FAPESP is experiencing between this end of year and the beginning of 2005 an unprecedented but undeniably tranquil and mature process for the simultaneous replacement of some of its executives and counselors, with effects, incidentally, on other important institutions of the São Paulo state science and technology system. Accordingly, last November 17, Governor Geraldo Alckmin appointed Marcos Macari, pro-rector for Post-graduation and Research of the São Paulo State University (Unesp) and a candidate for being the rector of the institution, a vice-president of the Foundation; Ricardo Renzo Brentani, today the director-president of the Cancer Hospital and of the São Paulo Ludwig Institute, to the position of director-president of the Executive Board (CTA); and Carlos Henrique de Brito Cruz, the current rector of the State University of Campinas (Unicamp), the Foundation’s scientific director – all three are members of FAPESP’s Board of Directors (CS).
The governor’s choice, made from triple lists forwarded by the CS on November 10, involves Unicamp, which at this point of time has now started the process for electing the new rector who will replace Brito. To a no doubt milder degree it is also affecting the University of São Paulo (USP), whose University Council should shortly forward a triple list for the governor to chose the name of FAPESP’s new counselor, to replace Brentani, since he was one of the three of the traditional quota from this university on the Foundation’s CS.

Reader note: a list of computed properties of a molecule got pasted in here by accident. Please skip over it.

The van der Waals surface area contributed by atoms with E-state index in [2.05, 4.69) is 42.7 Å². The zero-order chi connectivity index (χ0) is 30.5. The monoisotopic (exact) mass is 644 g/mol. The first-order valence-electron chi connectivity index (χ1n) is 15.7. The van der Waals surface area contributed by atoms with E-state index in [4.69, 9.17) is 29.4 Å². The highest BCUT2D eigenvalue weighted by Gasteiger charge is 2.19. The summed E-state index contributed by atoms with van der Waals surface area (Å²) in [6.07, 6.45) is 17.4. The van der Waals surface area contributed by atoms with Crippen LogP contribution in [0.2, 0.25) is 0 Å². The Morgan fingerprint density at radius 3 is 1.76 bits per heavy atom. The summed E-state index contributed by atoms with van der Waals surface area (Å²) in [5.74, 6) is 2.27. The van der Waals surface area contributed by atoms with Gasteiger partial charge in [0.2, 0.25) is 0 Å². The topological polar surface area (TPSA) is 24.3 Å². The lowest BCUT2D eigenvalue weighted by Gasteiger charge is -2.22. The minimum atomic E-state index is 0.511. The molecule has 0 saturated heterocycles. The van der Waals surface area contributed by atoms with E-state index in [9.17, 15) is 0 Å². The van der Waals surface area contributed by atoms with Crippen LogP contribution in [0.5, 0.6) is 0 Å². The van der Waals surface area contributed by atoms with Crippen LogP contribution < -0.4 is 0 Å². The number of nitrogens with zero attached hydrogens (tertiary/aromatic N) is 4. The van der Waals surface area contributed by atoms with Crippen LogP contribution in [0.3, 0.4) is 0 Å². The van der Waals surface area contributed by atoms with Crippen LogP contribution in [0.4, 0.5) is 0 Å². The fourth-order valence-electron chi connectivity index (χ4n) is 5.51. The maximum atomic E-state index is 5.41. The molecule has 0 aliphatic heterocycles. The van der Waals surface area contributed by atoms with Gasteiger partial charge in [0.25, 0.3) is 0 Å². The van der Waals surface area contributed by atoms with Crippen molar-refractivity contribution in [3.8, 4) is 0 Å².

And, of course, it also alters FAPESP’s board itself, with the replacement of two of its 12 members – Macari remains on the board. It is worth noting that the second vacancy opened up on the board is one of the quota of six that are filled by names freely chosen by the governor. The board has also scheduled for December another ballot, this time for drawing up the triple list for administrative director, because the current mandate of Joaquim J. de Camargo Engler ends in February.
Unforeseen events and resolutions
All these changes result from a combination of unforeseen events and personal decisions. The former and the latter converged on an alteration in the Foundation’s top echelons that was unthinkable at the beginning of this year. First, there was sudden death of Francisco Romeu Landi, at the age of 72, on April 22, which opened up the vacancy for director president. In mourning, the Foundation, by decision of its president, Carlos Vogt, based on a consultation with the Board of Trustees, postponed for some time the voting of the triple list for the post. Then, in July, the mandate of the Foundation’s vice-president, Paulo Eduardo de Abreu Machado, came to an end. The board then decided that it would vote the two triple lists in August. But, precisely at this meeting, the scientific director, José Fernando Perez, whose mandate was to end in December 2005, announced that he was resigning from his position, after having matured the decision to start an experience in the private sector, to carry on from there, in a new form, contributing towards the scientific and technological development of the country.
This was how the dimensions of the changes through which the top echelons of the Foundation were to pass expanded, and the board decided to command the succession process on the level of the challenge posed, with ample consultation with the scientific community. It set up a Search and Selection Committee, which would receive the indications from the community and would organize the forwarding of the lists of candidates to the board. With ten candidates for director-president and 11 for scientific director, the process was concluded on November 11. “The triple lists forwarded to the governor reflected a consistent institutional desire of FAPESP, through its Board of Directors, and the governor chose names that we regard as being of great academic, scientific and intellectual prominence”, says the president, Carlos Vogt. “They are names that are highly representative in constructing the conditions for increasingly better scientific, technological and cultural development in São Paulo and in Brazil.”